(Tahlequah, Okla.)—Seventh-graders from Tulsa’s Knowledge Is Power Program had a chance to experience campus life during their Aug. 22 visit to Northeastern State University.
On the first day of school, each grade at the KIPP College Preparatory Academy visits an institution of higher education. The KIPP 7th-graders visited NSU’s Tahlequah campus. NSU has hosted them the past five years.
“College is a priority for the KIPP students,” said Dr. Allyson Watson, associate professor of educational foundations and leadership at NSU-Broken Arrow. “I am glad we have the opportunity to show this dynamic group of young people what we have to offer at NSU academically, culturally and socially.”
During their NSU visit, KIPP students took part in different courses and workshops.
Mike Wilds, professor of criminal justice at NSUBA, and Dr. David Madden, assistant professor of criminal justice, taught a forensic anthropology course. KIPP students were shown bones from crime scenes and how they indicate gender.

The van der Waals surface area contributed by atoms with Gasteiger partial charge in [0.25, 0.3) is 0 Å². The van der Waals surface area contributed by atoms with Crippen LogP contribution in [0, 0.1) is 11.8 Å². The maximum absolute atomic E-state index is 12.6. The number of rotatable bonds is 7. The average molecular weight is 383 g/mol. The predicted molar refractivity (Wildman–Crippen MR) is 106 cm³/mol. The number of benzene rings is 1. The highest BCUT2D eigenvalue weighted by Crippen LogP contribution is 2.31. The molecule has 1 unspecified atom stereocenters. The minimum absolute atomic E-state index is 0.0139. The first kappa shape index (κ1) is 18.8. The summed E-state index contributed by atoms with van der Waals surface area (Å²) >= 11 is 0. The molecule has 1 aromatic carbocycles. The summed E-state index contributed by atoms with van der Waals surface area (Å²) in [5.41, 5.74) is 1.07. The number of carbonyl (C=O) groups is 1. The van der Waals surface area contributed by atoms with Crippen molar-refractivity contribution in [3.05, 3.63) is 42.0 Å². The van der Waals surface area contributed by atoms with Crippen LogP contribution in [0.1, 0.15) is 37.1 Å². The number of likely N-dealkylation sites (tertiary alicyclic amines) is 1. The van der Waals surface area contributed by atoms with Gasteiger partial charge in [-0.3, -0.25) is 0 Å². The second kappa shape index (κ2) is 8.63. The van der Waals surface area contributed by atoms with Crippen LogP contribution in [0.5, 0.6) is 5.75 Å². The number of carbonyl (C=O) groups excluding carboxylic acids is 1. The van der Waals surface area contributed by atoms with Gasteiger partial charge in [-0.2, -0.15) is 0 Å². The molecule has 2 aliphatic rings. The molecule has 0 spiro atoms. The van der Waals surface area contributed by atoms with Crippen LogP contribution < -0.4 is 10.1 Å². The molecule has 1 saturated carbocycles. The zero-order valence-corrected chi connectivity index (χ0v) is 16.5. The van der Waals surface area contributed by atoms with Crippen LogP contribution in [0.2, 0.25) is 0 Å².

“The kids enjoy discovering what the university has to offer," said Wilds. "It positions them for success in college. As for NSU, it allows us to see what our future students expect and what we might do to fulfill those expectations.”
Dr. Pamela Christol, associate professor of general physical science, presented an interactive learning science course called “Project Wild, Oh Deer!” The students also heard traditional storytelling from Robert Lewis of the Cherokee Nation in his course “Stories from the Earth.”
“We invited Mr. Lewis because we wanted these students experience a snippet of Cherokee culture,” said Watson, who coordinates the KIPP visits. “This was our newest course addition and it proved very popular.”
Approximately 70 KIPP students visited NSU. They were assisted by students from the College of Education and fellows from the Teaching and Urban Reform Network, which Watson directs.
TURN fellows are NSU teacher candidates from the College of Education who want to teach in urban schools. TURN prepares pre-service teacher candidates to teach effectively in urban districts. The program is housed at Hawthorne Elementary School in north Tulsa.
Watson said a long-term goal of bringing KIPP to NSU is recruitment.
“Students admitted to KIPP show academic promise and we want them to spend time with us and get a quick glimpse of what life would be like at NSU," she said. “This partnership is a win-win for our university and the KIPP College Preparatory Academy.”
KIPP is a specialized charter school, part of Tulsa Public Schools and based on an educational program created by educators Mike Feinberg and Dave Levin.
Published: 9/9/2011 9:18:32 AM